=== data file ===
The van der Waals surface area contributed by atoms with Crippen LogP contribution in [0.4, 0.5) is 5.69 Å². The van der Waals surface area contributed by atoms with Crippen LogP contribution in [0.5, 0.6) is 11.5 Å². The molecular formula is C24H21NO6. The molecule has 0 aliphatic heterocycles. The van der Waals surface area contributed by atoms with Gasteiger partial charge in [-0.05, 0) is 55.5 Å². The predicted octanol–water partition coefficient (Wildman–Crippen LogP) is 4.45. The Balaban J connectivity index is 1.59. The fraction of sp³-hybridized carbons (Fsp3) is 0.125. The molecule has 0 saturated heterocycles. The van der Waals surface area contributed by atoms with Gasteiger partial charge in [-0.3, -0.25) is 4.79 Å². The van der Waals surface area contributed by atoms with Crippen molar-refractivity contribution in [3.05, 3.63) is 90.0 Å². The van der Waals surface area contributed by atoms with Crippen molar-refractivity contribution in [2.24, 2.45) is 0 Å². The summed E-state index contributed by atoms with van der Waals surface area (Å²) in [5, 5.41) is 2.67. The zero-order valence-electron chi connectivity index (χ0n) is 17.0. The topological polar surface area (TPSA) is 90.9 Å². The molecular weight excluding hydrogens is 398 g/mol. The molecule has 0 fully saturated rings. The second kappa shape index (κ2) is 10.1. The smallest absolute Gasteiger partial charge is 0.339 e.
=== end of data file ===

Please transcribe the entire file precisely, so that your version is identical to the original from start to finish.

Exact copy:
The van der Waals surface area contributed by atoms with Crippen LogP contribution in [0.4, 0.5) is 5.69 Å². The van der Waals surface area contributed by atoms with Crippen LogP contribution in [0.5, 0.6) is 11.5 Å². The molecular formula is C24H21NO6. The molecule has 0 aliphatic heterocycles. The van der Waals surface area contributed by atoms with Gasteiger partial charge in [-0.05, 0) is 55.5 Å². The predicted octanol–water partition coefficient (Wildman–Crippen LogP) is 4.45. The Balaban J connectivity index is 1.59. The fraction of sp³-hybridized carbons (Fsp3) is 0.125. The molecule has 0 saturated heterocycles. The van der Waals surface area contributed by atoms with Gasteiger partial charge in [-0.3, -0.25) is 4.79 Å². The van der Waals surface area contributed by atoms with Crippen molar-refractivity contribution in [3.05, 3.63) is 90.0 Å². The van der Waals surface area contributed by atoms with Crippen molar-refractivity contribution in [2.24, 2.45) is 0 Å². The summed E-state index contributed by atoms with van der Waals surface area (Å²) in [5, 5.41) is 2.67. The zero-order valence-electron chi connectivity index (χ0n) is 17.0. The topological polar surface area (TPSA) is 90.9 Å². The molecular weight excluding hydrogens is 398 g/mol. The molecule has 0 fully saturated rings. The second kappa shape index (κ2) is 10.1. The smallest absolute Gasteiger partial charge is 0.339 e.